After reading Confessions of a Bad Teacher, I wrote an article called “Why So Many of America’s Teachers Are Leaving the Profession,” which had received over 1450 likes and over 50 comments in the HuffPost50. My next article in HuffPost Education was called Secure Attachment: Do Good Teachers Need It? about the same book and Matthew Hertenstein’s The Tell.
As my third period students filed in the door for physics class, one of the 8th graders whispered to me, “They did it again. Ms. Morgan (name changed) cried in class.” I wondered what happened this time. Ms. Morgan and I were both new teachers at the public middle school and shared nearly all the same 150 students who appeared 36 or so at a time in our classrooms. While I was older than her, we were both teaching in public middle school for the first time. How did a small group of students know what to do to crush Ms. Morgan and bring her repeatedly to tears? Why did they “go after” her repeatedly and why did a small math mistake ruin her whole day?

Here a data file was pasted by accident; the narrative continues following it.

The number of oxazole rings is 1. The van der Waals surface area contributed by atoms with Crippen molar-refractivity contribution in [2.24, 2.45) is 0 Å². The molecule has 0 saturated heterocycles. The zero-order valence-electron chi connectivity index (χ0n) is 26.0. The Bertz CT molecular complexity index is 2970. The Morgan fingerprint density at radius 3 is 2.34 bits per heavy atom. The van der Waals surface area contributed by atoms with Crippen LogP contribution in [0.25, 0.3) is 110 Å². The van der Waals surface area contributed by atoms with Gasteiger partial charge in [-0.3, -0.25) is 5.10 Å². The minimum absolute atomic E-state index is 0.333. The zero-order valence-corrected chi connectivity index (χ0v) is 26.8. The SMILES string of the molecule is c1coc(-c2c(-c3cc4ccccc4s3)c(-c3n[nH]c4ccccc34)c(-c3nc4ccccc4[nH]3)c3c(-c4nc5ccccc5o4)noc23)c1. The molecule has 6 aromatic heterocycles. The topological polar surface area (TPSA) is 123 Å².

While reading Matthew Hertenstein’s The Tell “about the power of prediction based on observations of brief samples of others’ behavior,” I was thinking about teachers and classroom management. Some teachers can control a class of students and some cannot. Children seem to be able to size up teachers in an instant, just as adults can sense from laboratory studies and photos who is more aggressive, what is someone’s sexual orientation and other personal things in mere moments. Learning teacher’s tells could help them to do better in classroom evaluations from supervisors but could it also help with management?
READ THE FULL ARTICLE on the Huffington Post Education section.
Comment below about what you think about Teachers and Travelers and secure attachment!